Hypercomputation is a "cheat" that extends the capability of a Turing machine or quantum computer or cellular automaton by adding extra abilities. A standard method is "Oracle machines", Turing machines with an extra black box device that can be queried and give an output that normally would be uncomputable. For example, a halting oracle would tell the machine a bit encoding whether an input program would ever terminate. Such "hypercomputation" machines can calculate various forms of uncomputable outputs.

My questions are:

Is hypercomputation compatible with our laws of physics? What about other incomputable things like Russell's set (things which its result is not computable because it does not exist)? Or what about other uncomputable/illogical/impossible/non-existent/inconsistent things? Are there hypercomputational systems that could encode/compute them?

Thank you for your help

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  • Russel's paradox shows that a certain definition is inconsistent with itself and thus doesn't yield a set, given universally accepted axioms. How would "hypercomputation" resolve that contradiction, even with a "universal oracle" that can "answer any question"? – Solomonoff's Secret Aug 6 at 14:26
  • @Solomonoff'sSecret That's what I'm asking. With oracles you can't do that. But is there any other type of hypercomputational device that could do that? – bautzeman Aug 7 at 13:18
  • I suppose if your hypercomputational device can invalidate mathematical logic it can solve Russel's Paradox, the halting problem, etc. But in that universe how can we reason about anything? – Solomonoff's Secret Aug 7 at 13:22

It is a little hard to say for sure since since one has not found a final Theory Of Everything in physics. Mostly it seems that hypercomputation is physically impossible.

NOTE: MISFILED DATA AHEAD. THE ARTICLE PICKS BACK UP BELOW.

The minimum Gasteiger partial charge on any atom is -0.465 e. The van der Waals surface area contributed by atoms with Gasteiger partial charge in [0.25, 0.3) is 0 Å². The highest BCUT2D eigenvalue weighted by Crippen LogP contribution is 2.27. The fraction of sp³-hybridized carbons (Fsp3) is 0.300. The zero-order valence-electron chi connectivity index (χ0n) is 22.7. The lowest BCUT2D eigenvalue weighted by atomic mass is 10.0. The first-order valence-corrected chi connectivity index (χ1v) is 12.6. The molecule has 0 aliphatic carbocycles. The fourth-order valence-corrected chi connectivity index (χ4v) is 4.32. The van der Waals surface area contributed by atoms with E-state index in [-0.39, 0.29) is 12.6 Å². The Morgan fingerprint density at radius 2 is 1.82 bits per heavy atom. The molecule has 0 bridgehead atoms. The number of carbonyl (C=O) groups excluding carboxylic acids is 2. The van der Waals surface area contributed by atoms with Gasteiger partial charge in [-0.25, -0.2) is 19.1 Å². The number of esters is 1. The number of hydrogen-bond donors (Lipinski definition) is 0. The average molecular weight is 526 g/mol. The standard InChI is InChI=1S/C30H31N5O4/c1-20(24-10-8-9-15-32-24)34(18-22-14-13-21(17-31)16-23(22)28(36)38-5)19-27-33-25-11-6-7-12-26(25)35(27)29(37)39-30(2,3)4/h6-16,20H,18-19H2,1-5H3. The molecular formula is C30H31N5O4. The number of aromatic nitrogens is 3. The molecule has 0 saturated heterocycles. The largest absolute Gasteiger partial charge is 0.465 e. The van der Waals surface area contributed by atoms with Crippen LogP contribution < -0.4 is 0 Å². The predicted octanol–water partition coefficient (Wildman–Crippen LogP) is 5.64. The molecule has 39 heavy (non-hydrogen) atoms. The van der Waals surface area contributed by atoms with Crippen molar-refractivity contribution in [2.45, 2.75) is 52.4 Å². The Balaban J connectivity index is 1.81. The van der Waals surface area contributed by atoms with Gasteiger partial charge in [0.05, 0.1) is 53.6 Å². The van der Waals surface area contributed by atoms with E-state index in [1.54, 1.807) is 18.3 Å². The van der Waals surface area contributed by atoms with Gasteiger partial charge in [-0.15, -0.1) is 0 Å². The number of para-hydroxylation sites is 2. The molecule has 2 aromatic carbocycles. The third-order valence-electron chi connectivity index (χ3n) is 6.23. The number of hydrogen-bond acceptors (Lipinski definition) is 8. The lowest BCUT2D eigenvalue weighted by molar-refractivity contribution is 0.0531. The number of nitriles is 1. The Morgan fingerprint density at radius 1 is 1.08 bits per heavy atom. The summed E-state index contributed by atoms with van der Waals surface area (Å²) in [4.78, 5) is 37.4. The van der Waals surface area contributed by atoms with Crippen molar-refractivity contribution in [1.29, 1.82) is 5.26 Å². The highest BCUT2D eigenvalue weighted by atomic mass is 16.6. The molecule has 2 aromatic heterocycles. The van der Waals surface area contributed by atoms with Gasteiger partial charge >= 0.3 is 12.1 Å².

On the other hand, an amusing development is the work of Nemeti et al. on using time travel (closed timelike curves) to do hypercomputation.

The so-called Malament-Hogarth spacetimes are known for exactly this --- that one can compute forever in them and thus solve the halting problem.

Hogarth worked on this in the 90s and Welch showed that even a larger class of problems than those solvable using the halting problem (all hyperarithmetic problems) can be solved in MH-spacetimes. This does not include all oracles though, as there are uncountably many oracles and only countably many hyperarithmetic ones.

(As for things that are logically impossible, like Russell's set, they are also physically impossible since "physics obeys logic".)

  • Comments are not for extended discussion; this conversation has been moved to chat. – D.W. Aug 10 at 1:28

Not only is hypercomputation believed to be physically impossible, but even more ambitiously, some people working at the intersection of physics and computer science think that P!=NP might be a physical principle.

  • Since this is not a formal claim, but rather a claim of the type "some people claim X", I don't really need a source (or could just cite myself as someone who claims X). However, see this scottaaronson.com/papers/npcomplete.pdf – Aryeh Aug 7 at 22:26

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